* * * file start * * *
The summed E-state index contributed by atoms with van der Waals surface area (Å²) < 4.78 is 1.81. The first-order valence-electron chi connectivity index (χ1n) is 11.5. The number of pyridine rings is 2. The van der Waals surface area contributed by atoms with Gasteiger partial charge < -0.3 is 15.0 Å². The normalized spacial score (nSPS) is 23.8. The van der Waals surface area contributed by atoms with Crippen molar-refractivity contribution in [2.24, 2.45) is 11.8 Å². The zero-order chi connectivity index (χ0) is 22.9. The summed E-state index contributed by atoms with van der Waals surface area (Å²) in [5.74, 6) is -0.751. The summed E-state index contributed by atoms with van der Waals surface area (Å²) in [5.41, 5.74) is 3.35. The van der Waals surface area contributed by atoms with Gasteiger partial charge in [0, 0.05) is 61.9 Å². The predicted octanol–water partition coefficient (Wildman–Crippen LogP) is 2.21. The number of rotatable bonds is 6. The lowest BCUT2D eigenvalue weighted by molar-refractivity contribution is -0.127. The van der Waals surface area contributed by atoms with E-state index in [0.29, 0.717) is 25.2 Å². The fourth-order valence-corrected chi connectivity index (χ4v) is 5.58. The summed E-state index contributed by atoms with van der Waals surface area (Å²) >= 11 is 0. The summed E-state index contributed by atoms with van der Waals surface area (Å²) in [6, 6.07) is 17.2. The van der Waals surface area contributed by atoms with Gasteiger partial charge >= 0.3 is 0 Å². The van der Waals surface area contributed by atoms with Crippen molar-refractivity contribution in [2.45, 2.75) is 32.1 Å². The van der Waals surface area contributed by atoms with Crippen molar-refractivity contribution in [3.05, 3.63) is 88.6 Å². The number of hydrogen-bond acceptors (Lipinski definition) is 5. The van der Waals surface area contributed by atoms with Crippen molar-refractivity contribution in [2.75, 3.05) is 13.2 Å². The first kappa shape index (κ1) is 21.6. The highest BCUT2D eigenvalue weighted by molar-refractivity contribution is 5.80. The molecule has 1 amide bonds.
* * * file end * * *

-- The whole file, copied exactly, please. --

The summed E-state index contributed by atoms with van der Waals surface area (Å²) < 4.78 is 1.81. The first-order valence-electron chi connectivity index (χ1n) is 11.5. The number of pyridine rings is 2. The van der Waals surface area contributed by atoms with Gasteiger partial charge < -0.3 is 15.0 Å². The normalized spacial score (nSPS) is 23.8. The van der Waals surface area contributed by atoms with Crippen molar-refractivity contribution in [2.24, 2.45) is 11.8 Å². The zero-order chi connectivity index (χ0) is 22.9. The summed E-state index contributed by atoms with van der Waals surface area (Å²) in [5.74, 6) is -0.751. The summed E-state index contributed by atoms with van der Waals surface area (Å²) in [5.41, 5.74) is 3.35. The van der Waals surface area contributed by atoms with Gasteiger partial charge in [0, 0.05) is 61.9 Å². The predicted octanol–water partition coefficient (Wildman–Crippen LogP) is 2.21. The number of rotatable bonds is 6. The lowest BCUT2D eigenvalue weighted by molar-refractivity contribution is -0.127. The van der Waals surface area contributed by atoms with E-state index in [0.29, 0.717) is 25.2 Å². The fourth-order valence-corrected chi connectivity index (χ4v) is 5.58. The summed E-state index contributed by atoms with van der Waals surface area (Å²) >= 11 is 0. The summed E-state index contributed by atoms with van der Waals surface area (Å²) in [6, 6.07) is 17.2. The van der Waals surface area contributed by atoms with Gasteiger partial charge >= 0.3 is 0 Å². The van der Waals surface area contributed by atoms with Crippen molar-refractivity contribution in [2.45, 2.75) is 32.1 Å². The van der Waals surface area contributed by atoms with Crippen molar-refractivity contribution in [3.05, 3.63) is 88.6 Å². The number of hydrogen-bond acceptors (Lipinski definition) is 5. The van der Waals surface area contributed by atoms with Crippen molar-refractivity contribution in [2.75, 3.05) is 13.2 Å². The first kappa shape index (κ1) is 21.6. The highest BCUT2D eigenvalue weighted by molar-refractivity contribution is 5.80. The molecule has 1 amide bonds.